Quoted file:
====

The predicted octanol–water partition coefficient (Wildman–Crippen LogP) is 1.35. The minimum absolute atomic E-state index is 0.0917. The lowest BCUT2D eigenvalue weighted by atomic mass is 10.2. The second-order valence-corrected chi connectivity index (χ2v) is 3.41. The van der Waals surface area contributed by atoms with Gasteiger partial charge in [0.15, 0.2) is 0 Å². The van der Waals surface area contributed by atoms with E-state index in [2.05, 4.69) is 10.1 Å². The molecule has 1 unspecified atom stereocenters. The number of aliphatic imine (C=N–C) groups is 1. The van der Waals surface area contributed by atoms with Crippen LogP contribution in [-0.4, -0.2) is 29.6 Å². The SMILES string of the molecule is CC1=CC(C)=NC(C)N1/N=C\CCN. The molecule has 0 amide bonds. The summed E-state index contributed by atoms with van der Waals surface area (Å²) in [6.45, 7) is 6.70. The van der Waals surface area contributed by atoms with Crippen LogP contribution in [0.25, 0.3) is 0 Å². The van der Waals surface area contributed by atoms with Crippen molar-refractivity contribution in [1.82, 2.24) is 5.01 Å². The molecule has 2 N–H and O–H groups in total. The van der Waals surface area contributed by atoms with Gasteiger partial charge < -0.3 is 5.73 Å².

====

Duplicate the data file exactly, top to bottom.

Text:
The predicted octanol–water partition coefficient (Wildman–Crippen LogP) is 1.35. The minimum absolute atomic E-state index is 0.0917. The lowest BCUT2D eigenvalue weighted by atomic mass is 10.2. The second-order valence-corrected chi connectivity index (χ2v) is 3.41. The van der Waals surface area contributed by atoms with Gasteiger partial charge in [0.15, 0.2) is 0 Å². The van der Waals surface area contributed by atoms with E-state index in [2.05, 4.69) is 10.1 Å². The molecule has 1 unspecified atom stereocenters. The number of aliphatic imine (C=N–C) groups is 1. The van der Waals surface area contributed by atoms with Crippen LogP contribution in [-0.4, -0.2) is 29.6 Å². The SMILES string of the molecule is CC1=CC(C)=NC(C)N1/N=C\CCN. The molecule has 0 amide bonds. The summed E-state index contributed by atoms with van der Waals surface area (Å²) in [6.45, 7) is 6.70. The van der Waals surface area contributed by atoms with Crippen LogP contribution in [0.25, 0.3) is 0 Å². The van der Waals surface area contributed by atoms with Crippen molar-refractivity contribution in [1.82, 2.24) is 5.01 Å². The molecule has 2 N–H and O–H groups in total. The van der Waals surface area contributed by atoms with Gasteiger partial charge < -0.3 is 5.73 Å².